jgresham on
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    ÆthelredÆthelred Registered User regular
    edited May 2007
    I voted "reform of the Labour party" on the Beeb's "what will Blair be remembered for most" poll. Taking the long-view of everything it's one of the most important things to happen to British politics ever and will far outshadow Iraq - which whilst bad, come on, we've done a lot worse. Labour will miss Blair, probably the most gifted orator of our age. The man's been going for a decade and is embroiled in a highly unpopular overseas adventure, yet he still charms. Interesting note: he's been in power ten years, yet will still be the youngest PM to ever leave office.

    Æthelred on
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    Willeh DeeWilleh Dee Registered User regular
    edited May 2007
    I liked Blair allot, sadly he was the leader of the wrong party, he would of made a great Conservative. I dislike how the tabloids have turned on him even though hes Labour, im looking forward to when the big guns come out as we get closer to the next election and Brown Vs Cameron.

    Hopefully Cameron will drop this silly green movement hes trying to get going and instead turn on Brown and his socialist taxation of the British public and the crutch he allows the scroungers of society to lean on.

    Willeh Dee on
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    BernardBernoulliBernardBernoulli Registered User regular
    edited May 2007
    Greatest orator of our age? Since when? He might be persuasive, but he does things like put pauses in the wrong places and have a complete inability to pronounce "ideology" correctly.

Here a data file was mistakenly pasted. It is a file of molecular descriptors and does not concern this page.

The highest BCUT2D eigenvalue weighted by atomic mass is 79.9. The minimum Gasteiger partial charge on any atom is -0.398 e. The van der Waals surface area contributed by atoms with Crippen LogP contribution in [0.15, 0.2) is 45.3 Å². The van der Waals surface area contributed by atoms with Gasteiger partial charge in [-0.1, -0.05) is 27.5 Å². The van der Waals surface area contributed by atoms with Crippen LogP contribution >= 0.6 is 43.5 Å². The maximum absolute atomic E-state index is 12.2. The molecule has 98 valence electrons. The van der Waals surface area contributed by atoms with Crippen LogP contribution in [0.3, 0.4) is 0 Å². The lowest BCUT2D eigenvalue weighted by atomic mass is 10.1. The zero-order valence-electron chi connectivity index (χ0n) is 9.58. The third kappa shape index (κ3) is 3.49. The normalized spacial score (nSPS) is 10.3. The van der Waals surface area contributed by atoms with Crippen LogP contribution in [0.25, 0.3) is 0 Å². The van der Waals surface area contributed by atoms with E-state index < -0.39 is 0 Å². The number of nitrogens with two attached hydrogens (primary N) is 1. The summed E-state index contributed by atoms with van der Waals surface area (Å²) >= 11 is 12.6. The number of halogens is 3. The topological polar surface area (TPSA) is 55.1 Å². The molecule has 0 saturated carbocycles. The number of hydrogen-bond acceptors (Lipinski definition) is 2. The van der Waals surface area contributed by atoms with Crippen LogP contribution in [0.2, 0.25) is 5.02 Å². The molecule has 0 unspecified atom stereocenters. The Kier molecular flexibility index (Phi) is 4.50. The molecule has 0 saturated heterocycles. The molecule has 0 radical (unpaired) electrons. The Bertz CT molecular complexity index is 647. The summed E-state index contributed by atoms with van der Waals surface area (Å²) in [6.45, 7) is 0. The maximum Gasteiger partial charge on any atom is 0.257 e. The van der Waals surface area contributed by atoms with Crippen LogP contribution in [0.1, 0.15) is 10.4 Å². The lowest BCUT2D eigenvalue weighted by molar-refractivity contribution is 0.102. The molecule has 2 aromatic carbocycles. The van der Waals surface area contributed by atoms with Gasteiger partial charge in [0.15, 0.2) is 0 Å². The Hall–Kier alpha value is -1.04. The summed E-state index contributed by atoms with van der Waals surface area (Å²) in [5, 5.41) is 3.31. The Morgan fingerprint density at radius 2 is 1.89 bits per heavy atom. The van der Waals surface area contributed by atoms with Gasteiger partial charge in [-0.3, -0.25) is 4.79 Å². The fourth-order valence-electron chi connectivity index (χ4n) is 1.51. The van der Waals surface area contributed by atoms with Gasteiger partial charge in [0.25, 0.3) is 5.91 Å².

Shinto - I don't know what you've been hearing, but you sound totally off about some stuff. I think that at the moment, there's more British opposition to Iraq than in the US, and there always has been. There never was any jingoistic "let's get Iraq!" sentiment on the same scale as the US, in fact there was massive opposition to the war - partly the reason why everyone was so outraged when Blair told more than half the British public he wasn't going to listen to them and went ahead. Blair hasn't gone a week since he started calling for the war without someone having a go at him about it, he gets protesters following him around, hell, his whole leaving announcement basically boiled down to him asking forgiveness and understanding about "mistakes" which he implied at least included Iraq. Also, it had much more of an impact on him that it did Bush - you should see how he aged during the run up to the war.

    About the Tories being cooler towards the US - that's not happening. Hague, the Shadow Foreign Minister, has given speeches in the US representing his party, if I remember correctly, and there's no "we should move away from them" sentiment within the Tories, that's the Lib Dems and some Labour MPs, and possibly the majority of the public.

    Which is one part of Blair's legacy - the British public generally was okay towards the US before the Iraq War, after it the US is perhaps more disliked than in what you'd consider hostile countries, like France. Which probably has something to do with a lot of British people seeing Blair acting like the UK is a satellite state of the US.

    The thing is, Brown's already talking about reversing some of the changes that've been made, apparently he wants Parliament to be stronger, for example. You could say that Blair made people more cynical towards politicians in general, and more wary of spin. You *could* say that, but people seem to really like Cameron and think he's great, so apparently that's not true.